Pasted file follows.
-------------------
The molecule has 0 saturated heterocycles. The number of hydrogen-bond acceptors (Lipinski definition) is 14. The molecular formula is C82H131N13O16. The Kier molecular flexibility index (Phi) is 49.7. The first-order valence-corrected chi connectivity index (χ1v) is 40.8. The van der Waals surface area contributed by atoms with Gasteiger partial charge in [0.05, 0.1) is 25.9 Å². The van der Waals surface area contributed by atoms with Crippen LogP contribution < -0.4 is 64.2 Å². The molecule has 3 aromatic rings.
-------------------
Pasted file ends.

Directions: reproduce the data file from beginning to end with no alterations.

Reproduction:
The molecule has 0 saturated heterocycles. The number of hydrogen-bond acceptors (Lipinski definition) is 14. The molecular formula is C82H131N13O16. The Kier molecular flexibility index (Phi) is 49.7. The first-order valence-corrected chi connectivity index (χ1v) is 40.8. The van der Waals surface area contributed by atoms with Gasteiger partial charge in [0.05, 0.1) is 25.9 Å². The van der Waals surface area contributed by atoms with Crippen LogP contribution < -0.4 is 64.2 Å². The molecule has 3 aromatic rings.